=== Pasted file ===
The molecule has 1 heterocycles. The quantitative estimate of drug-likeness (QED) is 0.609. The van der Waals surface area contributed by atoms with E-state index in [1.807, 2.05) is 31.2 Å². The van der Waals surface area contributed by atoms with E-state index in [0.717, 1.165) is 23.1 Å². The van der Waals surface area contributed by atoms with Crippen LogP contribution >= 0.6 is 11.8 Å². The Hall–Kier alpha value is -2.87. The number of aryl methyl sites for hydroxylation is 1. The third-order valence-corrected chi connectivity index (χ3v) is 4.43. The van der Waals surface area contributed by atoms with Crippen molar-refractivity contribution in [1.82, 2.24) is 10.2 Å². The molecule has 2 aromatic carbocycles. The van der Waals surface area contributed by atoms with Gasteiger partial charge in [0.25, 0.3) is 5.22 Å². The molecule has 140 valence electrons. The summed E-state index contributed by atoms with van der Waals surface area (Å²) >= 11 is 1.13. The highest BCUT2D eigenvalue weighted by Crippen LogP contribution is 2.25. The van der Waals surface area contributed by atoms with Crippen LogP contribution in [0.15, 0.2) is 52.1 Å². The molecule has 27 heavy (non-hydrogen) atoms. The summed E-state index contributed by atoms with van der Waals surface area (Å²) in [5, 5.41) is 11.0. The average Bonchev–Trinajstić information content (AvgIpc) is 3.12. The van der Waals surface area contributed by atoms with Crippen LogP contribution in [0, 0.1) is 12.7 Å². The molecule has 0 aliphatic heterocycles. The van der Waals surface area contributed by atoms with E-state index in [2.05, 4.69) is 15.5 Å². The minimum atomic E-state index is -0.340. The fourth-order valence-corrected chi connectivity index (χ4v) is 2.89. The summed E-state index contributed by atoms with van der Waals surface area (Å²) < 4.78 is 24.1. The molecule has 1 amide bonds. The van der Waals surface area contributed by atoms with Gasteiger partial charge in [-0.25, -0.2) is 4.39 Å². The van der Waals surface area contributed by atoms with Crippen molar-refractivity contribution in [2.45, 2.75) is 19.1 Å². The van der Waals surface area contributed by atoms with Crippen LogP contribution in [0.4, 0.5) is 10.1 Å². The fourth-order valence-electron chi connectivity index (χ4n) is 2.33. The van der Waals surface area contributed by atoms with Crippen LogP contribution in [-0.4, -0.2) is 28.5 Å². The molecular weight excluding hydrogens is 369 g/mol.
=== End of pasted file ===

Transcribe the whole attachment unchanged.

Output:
The molecule has 1 heterocycles. The quantitative estimate of drug-likeness (QED) is 0.609. The van der Waals surface area contributed by atoms with E-state index in [1.807, 2.05) is 31.2 Å². The van der Waals surface area contributed by atoms with E-state index in [0.717, 1.165) is 23.1 Å². The van der Waals surface area contributed by atoms with Crippen LogP contribution >= 0.6 is 11.8 Å². The Hall–Kier alpha value is -2.87. The number of aryl methyl sites for hydroxylation is 1. The third-order valence-corrected chi connectivity index (χ3v) is 4.43. The van der Waals surface area contributed by atoms with Crippen molar-refractivity contribution in [1.82, 2.24) is 10.2 Å². The molecule has 2 aromatic carbocycles. The van der Waals surface area contributed by atoms with Gasteiger partial charge in [0.25, 0.3) is 5.22 Å². The molecule has 140 valence electrons. The summed E-state index contributed by atoms with van der Waals surface area (Å²) >= 11 is 1.13. The highest BCUT2D eigenvalue weighted by Crippen LogP contribution is 2.25. The van der Waals surface area contributed by atoms with Crippen LogP contribution in [0.15, 0.2) is 52.1 Å². The molecule has 27 heavy (non-hydrogen) atoms. The summed E-state index contributed by atoms with van der Waals surface area (Å²) in [5, 5.41) is 11.0. The average Bonchev–Trinajstić information content (AvgIpc) is 3.12. The van der Waals surface area contributed by atoms with Crippen LogP contribution in [0, 0.1) is 12.7 Å². The molecule has 0 aliphatic heterocycles. The van der Waals surface area contributed by atoms with E-state index in [2.05, 4.69) is 15.5 Å². The minimum atomic E-state index is -0.340. The fourth-order valence-corrected chi connectivity index (χ4v) is 2.89. The summed E-state index contributed by atoms with van der Waals surface area (Å²) < 4.78 is 24.1. The molecule has 1 amide bonds. The van der Waals surface area contributed by atoms with Gasteiger partial charge in [-0.25, -0.2) is 4.39 Å². The van der Waals surface area contributed by atoms with Crippen molar-refractivity contribution in [2.45, 2.75) is 19.1 Å². The van der Waals surface area contributed by atoms with Crippen LogP contribution in [0.4, 0.5) is 10.1 Å². The fourth-order valence-electron chi connectivity index (χ4n) is 2.33. The van der Waals surface area contributed by atoms with Crippen LogP contribution in [-0.4, -0.2) is 28.5 Å². The molecular weight excluding hydrogens is 369 g/mol.